It is okay to have conversations with your friends and family and to get input. We also have think that that, yes, we are all in it together, but we need to give ourselves permission to make the decision that feels right for us, even if you feel like others might reject it or judge you for it. Here’s a time to really be feeling confident that you’re allowed to make a decision that feels right in that moment for you and your kids. Know that even leaders in the field will have different viewpoints and opinions about what they are doing. The right way to make this decision is to be as informed as you can, weigh your pros and cons, look at the risk factors and maybe start with something – you’re allowed to change your mind. A hard part about making a decision is fearing that we’ll regret it or we’ll have made the wrong one – and we can’t right now, because we had just have to make the best of a bad situation.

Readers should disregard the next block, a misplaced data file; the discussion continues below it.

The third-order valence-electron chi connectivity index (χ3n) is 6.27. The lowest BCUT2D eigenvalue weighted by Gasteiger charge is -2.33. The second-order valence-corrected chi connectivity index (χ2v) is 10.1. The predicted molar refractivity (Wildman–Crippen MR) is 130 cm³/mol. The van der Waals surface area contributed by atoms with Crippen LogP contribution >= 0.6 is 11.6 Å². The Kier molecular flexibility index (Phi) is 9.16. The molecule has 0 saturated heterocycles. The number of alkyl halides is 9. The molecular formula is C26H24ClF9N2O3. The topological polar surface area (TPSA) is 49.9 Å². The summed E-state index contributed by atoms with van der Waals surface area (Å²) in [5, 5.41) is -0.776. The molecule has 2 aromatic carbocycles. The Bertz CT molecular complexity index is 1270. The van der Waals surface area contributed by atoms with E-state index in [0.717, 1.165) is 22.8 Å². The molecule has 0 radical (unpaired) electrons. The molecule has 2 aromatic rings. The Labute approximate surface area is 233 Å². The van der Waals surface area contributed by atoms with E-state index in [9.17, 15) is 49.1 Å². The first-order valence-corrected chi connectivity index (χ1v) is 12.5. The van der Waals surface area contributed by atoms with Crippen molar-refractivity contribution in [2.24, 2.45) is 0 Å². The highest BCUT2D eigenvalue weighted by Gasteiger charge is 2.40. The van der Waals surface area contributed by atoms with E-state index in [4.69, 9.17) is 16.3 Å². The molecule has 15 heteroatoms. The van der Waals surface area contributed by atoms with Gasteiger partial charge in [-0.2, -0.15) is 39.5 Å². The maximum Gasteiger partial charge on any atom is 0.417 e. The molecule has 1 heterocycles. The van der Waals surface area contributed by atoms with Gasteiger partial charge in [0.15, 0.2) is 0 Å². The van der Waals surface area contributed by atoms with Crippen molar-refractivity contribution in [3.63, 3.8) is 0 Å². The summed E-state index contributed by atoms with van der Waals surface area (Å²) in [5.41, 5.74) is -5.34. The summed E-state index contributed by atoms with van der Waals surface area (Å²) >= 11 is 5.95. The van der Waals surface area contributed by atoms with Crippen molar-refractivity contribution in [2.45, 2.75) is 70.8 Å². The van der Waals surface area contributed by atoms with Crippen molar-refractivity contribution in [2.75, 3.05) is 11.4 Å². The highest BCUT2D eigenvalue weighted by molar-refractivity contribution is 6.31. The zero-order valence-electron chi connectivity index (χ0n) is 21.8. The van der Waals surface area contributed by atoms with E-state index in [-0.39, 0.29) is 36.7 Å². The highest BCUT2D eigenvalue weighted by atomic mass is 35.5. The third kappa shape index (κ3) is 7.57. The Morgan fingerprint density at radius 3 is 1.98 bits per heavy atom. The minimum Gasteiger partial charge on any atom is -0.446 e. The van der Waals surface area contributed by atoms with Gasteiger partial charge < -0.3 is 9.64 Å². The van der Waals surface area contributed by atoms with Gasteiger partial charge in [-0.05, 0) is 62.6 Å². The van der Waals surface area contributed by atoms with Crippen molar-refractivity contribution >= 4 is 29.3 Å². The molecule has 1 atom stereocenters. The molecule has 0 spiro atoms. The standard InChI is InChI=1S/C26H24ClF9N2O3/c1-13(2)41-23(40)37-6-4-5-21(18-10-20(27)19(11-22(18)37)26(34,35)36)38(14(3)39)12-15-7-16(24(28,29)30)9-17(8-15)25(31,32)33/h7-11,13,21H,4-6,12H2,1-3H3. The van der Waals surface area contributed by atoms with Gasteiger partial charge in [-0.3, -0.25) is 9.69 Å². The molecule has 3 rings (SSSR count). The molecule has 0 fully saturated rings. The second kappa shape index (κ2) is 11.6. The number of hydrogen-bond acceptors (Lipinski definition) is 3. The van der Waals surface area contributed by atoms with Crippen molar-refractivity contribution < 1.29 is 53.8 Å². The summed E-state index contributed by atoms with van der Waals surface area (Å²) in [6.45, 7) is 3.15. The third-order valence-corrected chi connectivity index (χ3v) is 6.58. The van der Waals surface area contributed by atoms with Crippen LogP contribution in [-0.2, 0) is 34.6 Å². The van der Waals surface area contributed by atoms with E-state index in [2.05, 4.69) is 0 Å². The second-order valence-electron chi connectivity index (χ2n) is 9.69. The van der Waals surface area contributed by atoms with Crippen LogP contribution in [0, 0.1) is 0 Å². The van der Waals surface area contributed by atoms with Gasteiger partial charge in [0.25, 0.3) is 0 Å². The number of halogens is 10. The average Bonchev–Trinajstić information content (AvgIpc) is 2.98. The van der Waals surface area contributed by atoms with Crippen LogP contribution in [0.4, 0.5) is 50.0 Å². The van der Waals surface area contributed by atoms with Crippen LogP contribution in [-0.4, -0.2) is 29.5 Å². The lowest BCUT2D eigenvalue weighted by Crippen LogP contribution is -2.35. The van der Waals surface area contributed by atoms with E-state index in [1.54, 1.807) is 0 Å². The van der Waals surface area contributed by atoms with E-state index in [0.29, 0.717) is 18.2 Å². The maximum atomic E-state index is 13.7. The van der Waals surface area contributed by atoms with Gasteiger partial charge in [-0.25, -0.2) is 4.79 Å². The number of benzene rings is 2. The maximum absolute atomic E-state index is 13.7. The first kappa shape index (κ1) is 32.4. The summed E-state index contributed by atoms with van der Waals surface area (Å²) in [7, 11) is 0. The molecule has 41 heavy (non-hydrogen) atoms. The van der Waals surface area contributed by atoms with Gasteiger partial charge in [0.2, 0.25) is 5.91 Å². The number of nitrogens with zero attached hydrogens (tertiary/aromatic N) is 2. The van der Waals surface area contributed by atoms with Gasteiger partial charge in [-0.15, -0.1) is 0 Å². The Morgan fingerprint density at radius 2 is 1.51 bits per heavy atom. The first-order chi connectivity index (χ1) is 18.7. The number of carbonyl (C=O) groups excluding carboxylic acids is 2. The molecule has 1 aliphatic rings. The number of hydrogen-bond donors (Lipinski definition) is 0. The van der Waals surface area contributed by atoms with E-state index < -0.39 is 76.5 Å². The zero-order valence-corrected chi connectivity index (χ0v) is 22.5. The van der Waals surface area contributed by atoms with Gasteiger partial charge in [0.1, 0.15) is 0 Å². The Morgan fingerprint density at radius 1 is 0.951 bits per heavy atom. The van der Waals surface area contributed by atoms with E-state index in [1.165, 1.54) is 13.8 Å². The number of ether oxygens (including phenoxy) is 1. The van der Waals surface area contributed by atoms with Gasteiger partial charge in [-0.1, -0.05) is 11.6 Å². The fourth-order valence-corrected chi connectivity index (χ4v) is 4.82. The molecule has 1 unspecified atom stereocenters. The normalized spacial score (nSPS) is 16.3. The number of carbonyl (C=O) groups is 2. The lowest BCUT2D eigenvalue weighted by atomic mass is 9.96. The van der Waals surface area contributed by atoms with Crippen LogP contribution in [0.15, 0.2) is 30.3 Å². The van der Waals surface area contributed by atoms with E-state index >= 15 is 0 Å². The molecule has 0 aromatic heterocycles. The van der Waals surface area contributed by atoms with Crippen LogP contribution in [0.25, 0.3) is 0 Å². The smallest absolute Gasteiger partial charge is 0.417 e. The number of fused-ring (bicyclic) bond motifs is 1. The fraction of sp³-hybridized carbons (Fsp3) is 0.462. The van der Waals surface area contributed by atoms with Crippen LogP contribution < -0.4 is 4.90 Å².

I feel like the judgement factor, what others will think of their decision, is a big block for people.
Absolutely. I would urge people, if they’re not sure how to handle this, to go back to some point in their life where they probably did something that was really the right thing for them to do. They were happy with what they chose and people didn’t like it, whether it’s a bad haircut or moving across the country with a bad boyfriend. Reflect on that. Go back to the skills and your resiliency bank that you might have and think, “How have I handled this before? What did I do? Can I use any of those same techniques?”